Improving Glycemic Control in the Hospital with a Multidisciplinary Quality Improvement Process

1University of New Mexico School of Medicine, Albuquerque, NM
2University of New Mexico Hospitals, Albuquerque, NM

Meeting: Hospital Medicine 2011, May 10-13, Dallas, Texas.

Abstract number: 199

Background:

Glycemic control in hospitalized patients can improve outcomes and shorten length of stay, whereas hypoglycemia can raise in‐hospital mortality. To improve glycemic control in our tertiary‐care academic hospital, we initiated a multidisciplinary quality improvement process on an adult inpatient unit where approximately one third of patients receive insulin.

Purpose:

The primary objective was to evaluate our current inpatient process of insulin monitoring and administration and to determine timing from blood glucose monitoring to insulin administration and then to bedside meal delivery. A second objective was to create work flows that would allow for this process to be completed within 30 minutes.

Description:

We used time‐in‐motion studies and process mapping to quantitate and define our current process and to assist in suggesting interventions. Data were collected over 1 year. We found a number of discrepancies with blood glucose (BG) determination, meal tray delivery, and insulin administration. Our time‐in‐motion studies showed that staff obtained blood glucose readings > 30 minutes prior to a meal 49% of the time, ranging from 166 minutes before a meal to 98 minutes after a meal. Meal timing was inconsistent; delivery to floor varied by 15–30 minutes each day, followed by tray audits that took 15 minutes on average. The entire process from BG determination to insulin administration was completed in <30 minutes for 39% of patients, 30–60 minutes for 39% of patients, and >60 minutes for 22% of patients. Using this data and reviewing our process map at multidisciplinary team meetings, we designed and instituted several interventions including standardization of clinical processes and meal delivery times. This decreased the average time from BG monitoring to bedside meal delivery from 44 to 37 minutes, and patients receiving insulin within 30 minutes of BG increased from 39% to 65%. Configuring staffing assignments into teams was suggested as an additional strategy. Staffing assignments have recently been reconfigured so that nurses have taken over the entire process of BG monitoring, meal delivery, and insulin administration. After this additional change, the average time from BG monitoring to bedside meal delivery decreased from 37 minutes to 14 minutes, and patients receiving insulin within 30 minutes of BG increased to 97%.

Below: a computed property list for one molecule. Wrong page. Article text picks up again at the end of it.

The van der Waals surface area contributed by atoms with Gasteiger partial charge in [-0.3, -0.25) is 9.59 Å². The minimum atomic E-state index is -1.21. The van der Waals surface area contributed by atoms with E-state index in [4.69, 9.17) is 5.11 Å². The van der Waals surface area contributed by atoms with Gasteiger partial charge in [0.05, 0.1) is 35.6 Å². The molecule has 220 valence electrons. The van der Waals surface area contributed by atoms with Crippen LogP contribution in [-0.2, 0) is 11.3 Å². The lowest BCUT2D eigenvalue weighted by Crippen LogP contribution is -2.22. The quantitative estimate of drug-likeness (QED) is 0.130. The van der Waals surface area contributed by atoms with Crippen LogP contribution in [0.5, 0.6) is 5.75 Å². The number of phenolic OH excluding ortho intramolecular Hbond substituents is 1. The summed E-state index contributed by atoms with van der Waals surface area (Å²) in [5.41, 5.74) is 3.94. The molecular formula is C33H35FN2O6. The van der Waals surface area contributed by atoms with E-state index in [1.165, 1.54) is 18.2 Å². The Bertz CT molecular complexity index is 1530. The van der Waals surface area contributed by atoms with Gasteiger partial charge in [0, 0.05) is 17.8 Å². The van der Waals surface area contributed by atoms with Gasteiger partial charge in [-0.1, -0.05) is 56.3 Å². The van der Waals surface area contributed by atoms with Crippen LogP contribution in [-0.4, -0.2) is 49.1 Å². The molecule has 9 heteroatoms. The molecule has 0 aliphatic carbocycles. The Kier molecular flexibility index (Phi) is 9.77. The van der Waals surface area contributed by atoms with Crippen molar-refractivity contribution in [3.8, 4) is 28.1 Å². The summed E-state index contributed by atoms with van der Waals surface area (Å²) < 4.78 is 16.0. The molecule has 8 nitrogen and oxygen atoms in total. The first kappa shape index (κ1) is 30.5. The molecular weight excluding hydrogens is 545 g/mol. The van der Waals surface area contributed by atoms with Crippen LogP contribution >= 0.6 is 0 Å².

Conclusions:

This multidisciplinary quality improvement project improved glycemic control in our hospital by standardization of processes including meal delivery time. A nurse‐driven process of BG monitoring, meal delivery, and insulin administration coupled with education, policies, and process changes resulted in significant improvement in timing between BG monitoring and insulin administration and near 100% adherence to guidelines.

Disclosures:

K. Rogers ‐ none; R. Matonti ‐ none; S. Hoeppner ‐ none

To cite this abstract:

Rogers K, Matonti R, Hoeppner S. Improving Glycemic Control in the Hospital with a Multidisciplinary Quality Improvement Process. Abstract published at Hospital Medicine 2011, May 10-13, Dallas, Texas. Abstract 199. Journal of Hospital Medicine. 2011; 6 (suppl 2). https://www.shmabstracts.com/abstract/improving-glycemic-control-in-the-hospital-with-a-multidisciplinary-quality-improvement-process/. Accessed November 22, 2019.

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